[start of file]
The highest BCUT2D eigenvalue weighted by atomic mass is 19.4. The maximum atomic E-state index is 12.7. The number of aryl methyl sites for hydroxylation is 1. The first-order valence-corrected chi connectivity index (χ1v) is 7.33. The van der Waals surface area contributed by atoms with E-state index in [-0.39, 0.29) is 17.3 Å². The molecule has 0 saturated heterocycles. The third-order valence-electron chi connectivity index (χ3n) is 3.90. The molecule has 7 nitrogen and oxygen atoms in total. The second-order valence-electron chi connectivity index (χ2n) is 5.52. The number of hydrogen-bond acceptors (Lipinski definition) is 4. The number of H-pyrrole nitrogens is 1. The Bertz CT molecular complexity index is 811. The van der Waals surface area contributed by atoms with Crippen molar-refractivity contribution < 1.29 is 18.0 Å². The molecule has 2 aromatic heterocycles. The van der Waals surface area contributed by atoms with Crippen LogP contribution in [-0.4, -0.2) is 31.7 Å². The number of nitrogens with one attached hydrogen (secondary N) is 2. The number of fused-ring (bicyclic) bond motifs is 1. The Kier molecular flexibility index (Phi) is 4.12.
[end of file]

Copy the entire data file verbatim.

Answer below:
The highest BCUT2D eigenvalue weighted by atomic mass is 19.4. The maximum atomic E-state index is 12.7. The number of aryl methyl sites for hydroxylation is 1. The first-order valence-corrected chi connectivity index (χ1v) is 7.33. The van der Waals surface area contributed by atoms with E-state index in [-0.39, 0.29) is 17.3 Å². The molecule has 0 saturated heterocycles. The third-order valence-electron chi connectivity index (χ3n) is 3.90. The molecule has 7 nitrogen and oxygen atoms in total. The second-order valence-electron chi connectivity index (χ2n) is 5.52. The number of hydrogen-bond acceptors (Lipinski definition) is 4. The number of H-pyrrole nitrogens is 1. The Bertz CT molecular complexity index is 811. The van der Waals surface area contributed by atoms with Crippen molar-refractivity contribution < 1.29 is 18.0 Å². The molecule has 2 aromatic heterocycles. The van der Waals surface area contributed by atoms with Crippen LogP contribution in [-0.4, -0.2) is 31.7 Å². The number of nitrogens with one attached hydrogen (secondary N) is 2. The number of fused-ring (bicyclic) bond motifs is 1. The Kier molecular flexibility index (Phi) is 4.12.